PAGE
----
When you look in the materials file, you will see that the specific weight of the oxygen atoms (O), 2e5, differs from the specific weight of the oxygen ions (O+), 5e5. The code takes this into account, and creates, on average, 2.5 atom particles per each impacting ion. You can test this out yourself by changing the value and seeing the number of particles change. The actual density of oxygen atoms will however stay the same, but the data will become noisier as the number of particles is reduced. This can be seen below in Figure 1.

Density of ions that have recombined at the surface into neutrals
Figure 1. Density of neutrals from surface recombination of impacting ions. Images compare the effect of specific weight on results: 2e5 (left), and 2e7 (right). Instantaneous results.

We can also compare the particle counts from the screen output. With neutral weight of 2e5, we obtain:

it: 495	O+: 155920 O: 162219 
it: 496	O+: 155696 O: 162495 
it: 497	O+: 155976 O: 162739 
it: 498	O+: 155681 O: 162990 
it: 499	O+: 155714 O: 163353
Processing <output>
Processing <output>

and with 2e7 we get:

it: 495	O+: 155920 O: 1636 
it: 496	O+: 155696 O: 1630 
it: 497	O+: 155976 O: 1629 
it: 498	O+: 155681 O: 1626 
it: 499	O+: 155714 O: 1628 
Processing <output>
Processing <output>

As expected, the number of neutral simulation particles has dropped by two orders of magnitude.

Material Interaction Model

Getting back to the input file, so far we have only told the code to turn O+ into O. However, we have yet to specify how the new particles will leave the surface. This is done via the model field. Even relatively smooth surface will contain irregularities on the atomic scale. Furthermore, in many cases, incoming molecules do not bounce off the surface like a tennis ball. Instead, they momentarily settle on the surface and then they are re-emitted in a direction that tends to follow Lambert’s cosine law. The cosine model models this behavior. The angle of the emitted particle will scale proportionally to the cosine of angle between the velocity vector and the surface normal. Some additional models that are available include specular and diffuse (random) reflection.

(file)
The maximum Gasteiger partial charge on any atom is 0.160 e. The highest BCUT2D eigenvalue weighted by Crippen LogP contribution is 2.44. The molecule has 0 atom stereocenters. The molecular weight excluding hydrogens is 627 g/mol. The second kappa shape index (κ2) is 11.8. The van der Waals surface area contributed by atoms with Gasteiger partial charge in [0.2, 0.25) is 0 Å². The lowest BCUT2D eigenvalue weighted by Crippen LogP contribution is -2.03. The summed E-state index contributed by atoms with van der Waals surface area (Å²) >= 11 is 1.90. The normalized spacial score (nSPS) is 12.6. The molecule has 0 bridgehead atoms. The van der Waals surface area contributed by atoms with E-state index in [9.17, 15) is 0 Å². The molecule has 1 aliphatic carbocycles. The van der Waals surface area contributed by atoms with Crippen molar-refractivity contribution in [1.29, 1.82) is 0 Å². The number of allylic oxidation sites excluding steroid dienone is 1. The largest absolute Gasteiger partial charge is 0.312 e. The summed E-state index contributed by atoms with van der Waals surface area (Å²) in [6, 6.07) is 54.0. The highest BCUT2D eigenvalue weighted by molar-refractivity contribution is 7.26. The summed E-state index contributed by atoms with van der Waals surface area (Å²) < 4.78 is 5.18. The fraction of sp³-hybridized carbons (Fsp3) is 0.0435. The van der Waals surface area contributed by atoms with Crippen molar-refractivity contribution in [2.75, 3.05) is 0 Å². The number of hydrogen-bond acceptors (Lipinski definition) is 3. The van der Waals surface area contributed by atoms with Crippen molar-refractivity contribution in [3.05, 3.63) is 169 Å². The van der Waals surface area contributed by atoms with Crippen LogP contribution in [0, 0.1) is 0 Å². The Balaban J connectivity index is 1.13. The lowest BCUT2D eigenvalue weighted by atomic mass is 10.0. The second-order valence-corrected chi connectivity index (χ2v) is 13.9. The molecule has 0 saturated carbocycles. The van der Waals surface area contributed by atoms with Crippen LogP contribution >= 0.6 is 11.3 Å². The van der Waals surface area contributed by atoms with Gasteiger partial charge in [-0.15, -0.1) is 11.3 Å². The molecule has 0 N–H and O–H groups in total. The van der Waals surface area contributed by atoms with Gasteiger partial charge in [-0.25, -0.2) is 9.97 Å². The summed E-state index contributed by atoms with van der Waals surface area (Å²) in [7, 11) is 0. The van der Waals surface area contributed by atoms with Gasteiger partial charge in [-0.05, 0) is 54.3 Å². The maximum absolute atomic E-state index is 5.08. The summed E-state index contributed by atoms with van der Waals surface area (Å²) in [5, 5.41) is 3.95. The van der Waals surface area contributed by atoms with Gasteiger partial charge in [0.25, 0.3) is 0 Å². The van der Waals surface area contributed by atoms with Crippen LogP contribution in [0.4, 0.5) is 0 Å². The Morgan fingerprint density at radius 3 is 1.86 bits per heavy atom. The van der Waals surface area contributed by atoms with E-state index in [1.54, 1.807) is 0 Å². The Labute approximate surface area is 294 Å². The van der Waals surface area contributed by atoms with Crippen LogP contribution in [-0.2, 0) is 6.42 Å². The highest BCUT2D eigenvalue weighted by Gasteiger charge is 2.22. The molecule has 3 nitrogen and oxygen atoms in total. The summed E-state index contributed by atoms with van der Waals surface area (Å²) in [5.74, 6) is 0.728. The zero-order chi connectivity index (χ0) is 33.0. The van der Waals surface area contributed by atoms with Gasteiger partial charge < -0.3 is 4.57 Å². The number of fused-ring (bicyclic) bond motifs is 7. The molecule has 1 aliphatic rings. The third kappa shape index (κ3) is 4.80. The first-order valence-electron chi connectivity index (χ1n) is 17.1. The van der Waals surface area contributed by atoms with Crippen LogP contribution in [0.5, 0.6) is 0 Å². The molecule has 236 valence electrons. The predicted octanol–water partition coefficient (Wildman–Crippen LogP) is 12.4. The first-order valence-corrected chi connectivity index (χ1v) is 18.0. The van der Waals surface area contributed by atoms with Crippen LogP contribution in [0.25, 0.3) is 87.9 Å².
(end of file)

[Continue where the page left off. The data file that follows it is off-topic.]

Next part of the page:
Post-Impact Velocity

OK, so now we have specified the material and the direction, but we still need to specify the speed of the outgoing particles. This is done via the c_rest and c_accom coefficients. These correspond to the coefficient of restitution and the coefficient of thermal accommodation. The first controls the amount of incoming energy that is lost to the surface impact. At present, this energy is simply discarded, perhaps in the future a more advanced thermal model will include this in updating the surface temperature. It is given by
$$ c_{rest} = \dfrac{|v_{final}|}{|v_{initial}|}$$
Note that this assumes the surface is at rest.

The coefficient of thermal accommodation specifies the fraction of incoming particles that will completely forget their incoming velocity and will instead come off with a velocity corresponding to the thermal velocity of the surface. The overall algorithm is as follows: